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Paolo Venturella, solar loop, sustainable, photovoltaic, solar energy, flexible, efficiency, twist

The “Solar Loop” by Paolo Venturella is a photovoltaic solar sculpture that can be placed in urban and suburban areas in different context. The aim is to expose as much surface as possible to the solar rays during the day. The shape comes out directly from the analysis of the sun path and the direction of the sun rays from sunrise to the sunset. The surface is always perpendicular to the rays, providing a more efficient system. It has been tested that the same standard-oriented and shaped photovoltaic surface produces much less energy therefore the loop is rationally justified as a more efficient solution.

The surface is tilted in a different way according to the orientation. The parts of the surface directed to the east and west are more vertical since during the morning and during the evening the sun is low on the horizon, while the south side is designed more horizontal since the sun is higher at mid-day. The “Solar Loop” is a very flexible solution. It can be applied all around the world – according to latitude it changes its tilted angles creating, different shapes and is always optimized in terms of efficiency.

It can be designed in different sizes, from a very small scale – 1 meter, to a bigger one – 20-30 meters, according to customer’s needs. The “Solar Loop” is a single continuous surface that twists onto it. It creates a photovoltaic side directed to the sun and a mirrored side that reflects the surrounding. Read the rest of this entry »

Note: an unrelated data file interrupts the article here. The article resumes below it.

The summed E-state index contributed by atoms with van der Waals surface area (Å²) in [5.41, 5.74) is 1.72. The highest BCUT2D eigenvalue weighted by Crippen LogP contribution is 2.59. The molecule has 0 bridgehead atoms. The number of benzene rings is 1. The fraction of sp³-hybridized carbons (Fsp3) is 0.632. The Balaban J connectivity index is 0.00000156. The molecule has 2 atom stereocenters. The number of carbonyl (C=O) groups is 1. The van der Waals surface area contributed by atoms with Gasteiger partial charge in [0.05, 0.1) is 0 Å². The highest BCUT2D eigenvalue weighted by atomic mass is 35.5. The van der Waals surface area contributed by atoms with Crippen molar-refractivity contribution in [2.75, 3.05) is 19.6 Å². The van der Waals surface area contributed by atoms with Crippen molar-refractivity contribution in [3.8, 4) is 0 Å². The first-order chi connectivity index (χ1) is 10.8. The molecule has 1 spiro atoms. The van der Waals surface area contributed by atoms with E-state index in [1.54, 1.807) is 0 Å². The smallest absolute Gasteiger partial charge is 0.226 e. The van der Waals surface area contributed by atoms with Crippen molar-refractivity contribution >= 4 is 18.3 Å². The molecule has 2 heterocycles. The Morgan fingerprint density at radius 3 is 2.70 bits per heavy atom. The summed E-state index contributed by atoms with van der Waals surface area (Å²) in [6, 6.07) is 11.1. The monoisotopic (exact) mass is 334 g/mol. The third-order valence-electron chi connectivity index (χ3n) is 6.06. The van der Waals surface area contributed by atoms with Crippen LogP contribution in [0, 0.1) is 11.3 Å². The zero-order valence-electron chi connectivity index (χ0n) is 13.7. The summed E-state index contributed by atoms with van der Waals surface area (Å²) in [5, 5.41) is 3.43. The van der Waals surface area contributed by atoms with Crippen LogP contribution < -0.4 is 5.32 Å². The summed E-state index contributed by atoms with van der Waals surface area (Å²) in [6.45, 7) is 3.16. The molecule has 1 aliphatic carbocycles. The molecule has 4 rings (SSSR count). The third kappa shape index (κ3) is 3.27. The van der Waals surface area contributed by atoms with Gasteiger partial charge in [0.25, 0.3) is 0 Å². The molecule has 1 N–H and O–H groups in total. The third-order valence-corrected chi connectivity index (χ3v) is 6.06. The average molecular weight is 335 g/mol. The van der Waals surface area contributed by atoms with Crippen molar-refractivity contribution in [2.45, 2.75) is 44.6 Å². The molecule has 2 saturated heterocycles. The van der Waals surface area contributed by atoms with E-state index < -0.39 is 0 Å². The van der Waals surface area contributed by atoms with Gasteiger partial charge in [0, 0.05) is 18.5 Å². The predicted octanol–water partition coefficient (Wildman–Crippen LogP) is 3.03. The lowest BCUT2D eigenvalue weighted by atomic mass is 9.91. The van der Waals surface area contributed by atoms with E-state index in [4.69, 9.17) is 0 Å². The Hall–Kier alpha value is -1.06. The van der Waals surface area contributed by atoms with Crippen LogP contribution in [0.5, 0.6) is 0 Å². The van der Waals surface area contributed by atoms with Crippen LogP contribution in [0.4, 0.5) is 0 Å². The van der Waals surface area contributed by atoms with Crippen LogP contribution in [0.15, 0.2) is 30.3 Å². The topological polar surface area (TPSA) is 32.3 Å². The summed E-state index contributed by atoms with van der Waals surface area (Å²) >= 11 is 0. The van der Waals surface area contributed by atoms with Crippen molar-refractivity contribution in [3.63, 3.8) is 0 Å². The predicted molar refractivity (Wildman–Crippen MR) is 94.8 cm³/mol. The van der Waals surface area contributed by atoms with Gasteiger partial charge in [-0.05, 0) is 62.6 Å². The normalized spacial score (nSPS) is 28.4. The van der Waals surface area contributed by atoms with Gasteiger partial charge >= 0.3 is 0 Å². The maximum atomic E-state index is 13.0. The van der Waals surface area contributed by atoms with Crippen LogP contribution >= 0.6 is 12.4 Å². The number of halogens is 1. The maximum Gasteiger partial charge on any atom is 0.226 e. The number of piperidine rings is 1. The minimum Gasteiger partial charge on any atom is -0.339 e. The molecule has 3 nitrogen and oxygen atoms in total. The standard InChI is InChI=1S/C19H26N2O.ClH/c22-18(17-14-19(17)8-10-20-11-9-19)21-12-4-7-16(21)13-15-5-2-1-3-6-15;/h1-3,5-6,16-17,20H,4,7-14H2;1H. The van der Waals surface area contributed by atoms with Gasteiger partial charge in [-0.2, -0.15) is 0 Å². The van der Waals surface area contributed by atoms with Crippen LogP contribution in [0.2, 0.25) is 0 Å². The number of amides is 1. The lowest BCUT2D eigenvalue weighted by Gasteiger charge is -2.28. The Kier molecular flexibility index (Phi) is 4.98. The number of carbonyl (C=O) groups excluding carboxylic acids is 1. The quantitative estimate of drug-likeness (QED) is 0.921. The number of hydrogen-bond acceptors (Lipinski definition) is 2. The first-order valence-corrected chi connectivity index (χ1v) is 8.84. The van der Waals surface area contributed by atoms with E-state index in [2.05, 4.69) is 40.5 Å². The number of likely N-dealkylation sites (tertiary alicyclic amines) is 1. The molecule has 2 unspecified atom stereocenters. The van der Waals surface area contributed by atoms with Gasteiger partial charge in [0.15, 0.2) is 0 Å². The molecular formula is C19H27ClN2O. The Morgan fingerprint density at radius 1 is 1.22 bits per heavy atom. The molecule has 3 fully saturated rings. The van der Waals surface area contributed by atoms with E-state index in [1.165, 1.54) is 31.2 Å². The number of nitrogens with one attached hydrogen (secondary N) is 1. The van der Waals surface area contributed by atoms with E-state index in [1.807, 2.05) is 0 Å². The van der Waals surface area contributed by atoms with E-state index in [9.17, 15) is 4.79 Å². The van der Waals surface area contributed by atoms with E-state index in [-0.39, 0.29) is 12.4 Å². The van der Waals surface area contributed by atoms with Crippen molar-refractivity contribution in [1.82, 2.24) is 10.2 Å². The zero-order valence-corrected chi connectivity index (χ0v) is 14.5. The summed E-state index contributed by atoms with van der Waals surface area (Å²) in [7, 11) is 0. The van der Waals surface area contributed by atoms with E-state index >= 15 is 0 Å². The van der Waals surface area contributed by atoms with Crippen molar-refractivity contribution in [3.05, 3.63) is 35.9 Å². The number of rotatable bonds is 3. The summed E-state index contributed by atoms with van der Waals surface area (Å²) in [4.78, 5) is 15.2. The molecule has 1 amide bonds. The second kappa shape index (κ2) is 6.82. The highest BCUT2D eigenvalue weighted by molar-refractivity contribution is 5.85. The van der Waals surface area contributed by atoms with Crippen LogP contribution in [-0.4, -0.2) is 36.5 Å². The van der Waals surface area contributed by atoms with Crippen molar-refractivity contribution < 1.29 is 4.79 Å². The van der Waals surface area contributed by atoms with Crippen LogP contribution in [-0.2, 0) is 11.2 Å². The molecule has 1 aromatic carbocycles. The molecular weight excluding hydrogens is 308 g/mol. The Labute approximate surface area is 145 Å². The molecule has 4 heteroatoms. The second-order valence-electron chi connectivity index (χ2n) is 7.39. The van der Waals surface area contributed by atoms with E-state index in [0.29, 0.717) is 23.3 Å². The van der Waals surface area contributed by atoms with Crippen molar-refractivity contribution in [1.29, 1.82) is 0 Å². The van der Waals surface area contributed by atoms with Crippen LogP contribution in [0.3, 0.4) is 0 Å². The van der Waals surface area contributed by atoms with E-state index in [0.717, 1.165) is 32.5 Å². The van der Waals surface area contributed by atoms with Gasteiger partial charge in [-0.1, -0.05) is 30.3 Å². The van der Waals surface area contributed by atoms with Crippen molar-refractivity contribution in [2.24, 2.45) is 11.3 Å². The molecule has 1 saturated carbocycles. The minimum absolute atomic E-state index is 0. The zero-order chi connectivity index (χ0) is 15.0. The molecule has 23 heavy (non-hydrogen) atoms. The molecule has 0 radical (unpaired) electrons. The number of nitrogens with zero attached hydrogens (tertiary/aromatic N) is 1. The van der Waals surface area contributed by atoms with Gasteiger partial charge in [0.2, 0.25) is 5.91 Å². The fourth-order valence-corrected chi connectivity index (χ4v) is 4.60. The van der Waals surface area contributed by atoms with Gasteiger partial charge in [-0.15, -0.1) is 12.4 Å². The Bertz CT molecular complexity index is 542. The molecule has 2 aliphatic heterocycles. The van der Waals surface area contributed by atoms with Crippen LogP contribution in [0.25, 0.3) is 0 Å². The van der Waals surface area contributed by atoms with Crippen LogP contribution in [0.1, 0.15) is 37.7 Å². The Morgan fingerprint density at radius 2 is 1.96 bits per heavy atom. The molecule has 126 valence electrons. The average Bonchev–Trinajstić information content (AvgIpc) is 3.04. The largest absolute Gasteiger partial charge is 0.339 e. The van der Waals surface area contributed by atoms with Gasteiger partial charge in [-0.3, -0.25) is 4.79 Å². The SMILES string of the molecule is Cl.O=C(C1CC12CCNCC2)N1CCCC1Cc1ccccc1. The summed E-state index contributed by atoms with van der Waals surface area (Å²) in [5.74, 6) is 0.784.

SDA, Synthesis Design+Architecture, cross-straight, cultural center, cultural facility, Fuzhou, China, Taiwan, architectural competition

The project by Synthesis Design + Architecture is a “cross-strait” cultural center in Fuzhou, designed to commemorate the connection between China and Taiwan. The project is divided into two buildings, with each building conceptually representing a tree of Chinese culture, with three levels of articulation.

The first is the Roots, these define the ground plane, landscaping and lower levels of the buildings and illustrate that Chinese culture emerges from the earth of China. The coordinated movement of the two root systems – cultural versus commercial – on the site becomes one network, unifying the site into a fluid and articulated park like condition with many moments of contemplation and pockets of space.

The second is Branches, the branches grow from the roots to wrap the cultural fruit-seeds-tree houses that float above the roots and connect the different components to make them one unified whole. This unifying skin uses the graphic effect of a porous network of branches to define and articulate the skin of the building in two ways – as a perforated white reinforced fiber concrete facade system, which is back-lit in the perforations, and as a white translucent lightweight tensile membrane roof system which at night glows from within and by day, glows internally.

Finally are the Fruit-seeds-tree-houses – these are the varying programmatic contents of the project that are each positioned in a radial arrangement pointing out of the tree towards various destinations of cultural significance to Chinese heritage in the world. The seeds in the earth grow to become the fruit – the cultural by products of the culture itself – opera, film, music, art, commerce, food. Read the rest of this entry »

Taiwan, Taichung, SDA, Synthesis Design+Architecture, competition, library, museum, pattern, landscape, dynamic, cultural facility, park

“Cultural Ascent” is Synthesis Design+Architecture’s design proposal for the Taichung City Cultural Center that merges the programs of a public library, fine arts museum, and city park into an iconic contemporary architectural landmark. The aim of the building is to augment its programmatic contents by creating gradient spatial conditions through sectional movement, while utilizing variable façade patterning and articulation to register varying programmatic conditions. The building organization is driven by two ramping and interlocking masses of gradient program – library and museum- that peel up from the landscape in opposing clock-wise moves each hinging on a structural core.